4. When you are ready to use the oil, strain through a cheesecloth or fine mesh strainer to remove the herbs. I only strain as much as I need and leave the rest of the oil with the herbs until ready to use.

Other Ways to Infuse Oils with Herbs

If you don’t have time to wait 2-4 weeks (or just don’t want to), there are other ways you can infuse the oils more quickly. You won’t get any added benefit from the sun, but these methods will extract many of the beneficial properties from the herbs.

Slow Cooker Method

Place the herbs and oils in the jar according to the instructions above. Then, place a towel on the bottom of a slow cooker and add a few inches of water (not enough to reach the top of the jars you are using). Pint jars work best for this so that you can close the lid of the slow cooker. Turn the slow cooker on warm and allow to infuse for up to 24 hours. I check the temperature every few hours to make sure it doesn’t exceed 130 degrees. The longer and slower you allow this to infuse, the stronger the oil will be.

Double Boiler Method

The fastest method for infusing herbal oils. Place 2 inches of water in a stainless steel double boiler, making sure that the water does not reach the bottom of the top pan. Place the herbs and oils in the top pan and cover. Turn on medium heat until the water simmers and then reduce to low. Allow to simmer on low heat for 3-4 hours, checking the water level and temperature regularly. When oil becomes darker and takes on the scent of the herbs, remove from heat and strain out the herbs.

How to Use Herbal Oils

These infused herbal oils can be used by themselves or in many recipes for natural remedies. Some of my favorite recipes to use this herbal oil are:

Ever used herbal oils? What herbs do you like to use?

Katie Wells Avatar

About Katie Wells

Katie Wells, CTNC, MCHC, Founder of Wellness Mama and Co-founder of Wellnesse, has a background in research, journalism, and nutrition. As a mom of six, she turned to research and took health into her own hands to find answers to her health problems. is the culmination of her thousands of hours of research and all posts are medically reviewed and verified by the Wellness Mama research team. Katie is also the author of the bestselling books The Wellness Mama Cookbook and The Wellness Mama 5-Step Lifestyle Detox.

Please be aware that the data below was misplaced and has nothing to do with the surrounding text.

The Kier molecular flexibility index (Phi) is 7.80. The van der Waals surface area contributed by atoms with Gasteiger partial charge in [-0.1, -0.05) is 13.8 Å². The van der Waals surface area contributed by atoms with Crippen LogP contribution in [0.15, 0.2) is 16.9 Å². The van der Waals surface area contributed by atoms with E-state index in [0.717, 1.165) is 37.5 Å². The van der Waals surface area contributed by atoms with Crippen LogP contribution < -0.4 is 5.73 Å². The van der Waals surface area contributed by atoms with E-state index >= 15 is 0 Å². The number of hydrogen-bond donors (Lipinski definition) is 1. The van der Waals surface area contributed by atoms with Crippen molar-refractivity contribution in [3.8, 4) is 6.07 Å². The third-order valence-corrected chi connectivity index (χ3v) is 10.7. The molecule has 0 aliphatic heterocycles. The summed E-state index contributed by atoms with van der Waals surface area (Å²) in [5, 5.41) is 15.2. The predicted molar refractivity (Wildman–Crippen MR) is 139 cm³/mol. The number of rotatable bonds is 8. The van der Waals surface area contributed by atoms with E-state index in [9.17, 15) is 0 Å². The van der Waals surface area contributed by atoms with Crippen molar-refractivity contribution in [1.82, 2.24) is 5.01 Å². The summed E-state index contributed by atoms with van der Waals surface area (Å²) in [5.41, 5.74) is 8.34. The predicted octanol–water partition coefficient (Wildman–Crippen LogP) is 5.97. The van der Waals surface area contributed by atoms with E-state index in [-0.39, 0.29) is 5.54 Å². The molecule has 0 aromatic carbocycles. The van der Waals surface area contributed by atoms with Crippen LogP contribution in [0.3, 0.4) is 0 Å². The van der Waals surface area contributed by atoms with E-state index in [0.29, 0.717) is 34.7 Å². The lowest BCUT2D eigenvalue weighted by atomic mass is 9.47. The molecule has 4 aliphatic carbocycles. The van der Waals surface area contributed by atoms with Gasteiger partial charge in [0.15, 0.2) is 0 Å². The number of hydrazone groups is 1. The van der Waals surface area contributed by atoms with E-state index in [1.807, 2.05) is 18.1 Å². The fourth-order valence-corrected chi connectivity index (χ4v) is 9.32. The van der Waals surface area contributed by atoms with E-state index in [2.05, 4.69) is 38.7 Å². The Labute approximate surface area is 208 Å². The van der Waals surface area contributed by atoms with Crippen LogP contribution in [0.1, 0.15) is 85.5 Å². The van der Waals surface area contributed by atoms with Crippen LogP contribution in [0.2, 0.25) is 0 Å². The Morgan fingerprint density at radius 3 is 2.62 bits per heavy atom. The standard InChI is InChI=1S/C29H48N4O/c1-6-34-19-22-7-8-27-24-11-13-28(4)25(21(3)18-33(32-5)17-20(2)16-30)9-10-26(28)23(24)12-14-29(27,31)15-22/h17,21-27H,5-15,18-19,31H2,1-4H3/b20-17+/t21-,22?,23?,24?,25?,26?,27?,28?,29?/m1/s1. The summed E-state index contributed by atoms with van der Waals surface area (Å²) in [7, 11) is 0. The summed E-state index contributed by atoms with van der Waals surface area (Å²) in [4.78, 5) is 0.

42 responses to “How to Make Solar-Infused Herbal Oils”

  1. Erica Avatar

    how long do herbal oils last?? or are they good for?? do they have to be refrigerated??

  2. Roen Avatar

    Hello! Thank you for sharing all this useful info! I would like to try infusing oils with the slow / solar method, however is there a good way of doing this in the winter for those of us with frosty windowsills? Thank you!

  3. Lea Avatar

    Would avocado oil work as well as olive oil? So excited for this, I’ve been paying $30 for arnica infused oil….

  4. Tasha Avatar

    Hello, I have infused mullein flowers with olive oil on my windowsill, but forgot about it. It has been 8 weeks now, is it still okay to strain and use? Thank you

  5. Stephanie Avatar

    Do you have to strain/remove the herb from the oil, or can it be left in the jar with the oil if the jar is stored in a cool, dry place after infusion? I have four jars on my window sill (herbs in evoo) that are almost done!

  6. Sonia Avatar

    Does the jar have to be outside for the solar infusion to work? Could you put it in a windowsill or would the glass in the window prevent the infusion from receiving the solar benefits (like how you can’t get vitamin D from sun that comes through glass).


  7. Elizabeth Avatar


    Thanks for all of the great information. I’ve cold infused olive oil with plantain for 6 weeks (but without heat/ sun) and it seems to be a VERY light (if any) infusion. Have you heard of/ do you know if it would be ok to do a light heat infusion (burner method) now to ensure it has enough of the herb in the oil. I don’t want to be stuck with just olive oil with barely any herb in it. Not sure what to do and would hate to waste it…I’d love to hear any thoughts/ ideas you might have. Thanks!

  8. Rita Avatar

    I don’t have a window in my apartment that gets enough sun, so I left the jar in my car while I was at work. At the end of the day, I had infused oil!

    I started out with Arnica and Calendula in olive and grapeseed. Olive oil seems to absorb better into my skin;)

      1. Rita Avatar

        Thanks! And I don’t have to wait, or do a lot of extra work. I have so much to do it’s ridiculous. lol